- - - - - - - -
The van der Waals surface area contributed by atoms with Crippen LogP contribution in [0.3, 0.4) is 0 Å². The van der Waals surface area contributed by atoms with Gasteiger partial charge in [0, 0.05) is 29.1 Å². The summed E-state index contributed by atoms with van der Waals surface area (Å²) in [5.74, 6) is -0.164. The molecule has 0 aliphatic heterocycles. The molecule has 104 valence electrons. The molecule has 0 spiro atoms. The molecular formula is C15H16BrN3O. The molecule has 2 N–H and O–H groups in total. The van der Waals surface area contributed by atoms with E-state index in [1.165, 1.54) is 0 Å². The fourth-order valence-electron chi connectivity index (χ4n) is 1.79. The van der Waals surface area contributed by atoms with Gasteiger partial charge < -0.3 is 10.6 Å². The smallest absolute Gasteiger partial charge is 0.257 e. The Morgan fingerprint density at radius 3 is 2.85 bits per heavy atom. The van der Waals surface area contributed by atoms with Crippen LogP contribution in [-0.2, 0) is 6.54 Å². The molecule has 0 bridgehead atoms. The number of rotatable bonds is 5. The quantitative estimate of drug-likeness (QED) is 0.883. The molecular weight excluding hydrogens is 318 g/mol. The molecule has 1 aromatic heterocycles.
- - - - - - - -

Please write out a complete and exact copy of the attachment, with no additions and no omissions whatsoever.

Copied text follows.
The van der Waals surface area contributed by atoms with Crippen LogP contribution in [0.3, 0.4) is 0 Å². The van der Waals surface area contributed by atoms with Gasteiger partial charge in [0, 0.05) is 29.1 Å². The summed E-state index contributed by atoms with van der Waals surface area (Å²) in [5.74, 6) is -0.164. The molecule has 0 aliphatic heterocycles. The molecule has 104 valence electrons. The molecule has 0 spiro atoms. The molecular formula is C15H16BrN3O. The molecule has 2 N–H and O–H groups in total. The van der Waals surface area contributed by atoms with E-state index in [1.165, 1.54) is 0 Å². The fourth-order valence-electron chi connectivity index (χ4n) is 1.79. The van der Waals surface area contributed by atoms with Gasteiger partial charge < -0.3 is 10.6 Å². The smallest absolute Gasteiger partial charge is 0.257 e. The Morgan fingerprint density at radius 3 is 2.85 bits per heavy atom. The van der Waals surface area contributed by atoms with Crippen LogP contribution in [-0.2, 0) is 6.54 Å². The molecule has 0 bridgehead atoms. The number of rotatable bonds is 5. The quantitative estimate of drug-likeness (QED) is 0.883. The molecular weight excluding hydrogens is 318 g/mol. The molecule has 1 aromatic heterocycles.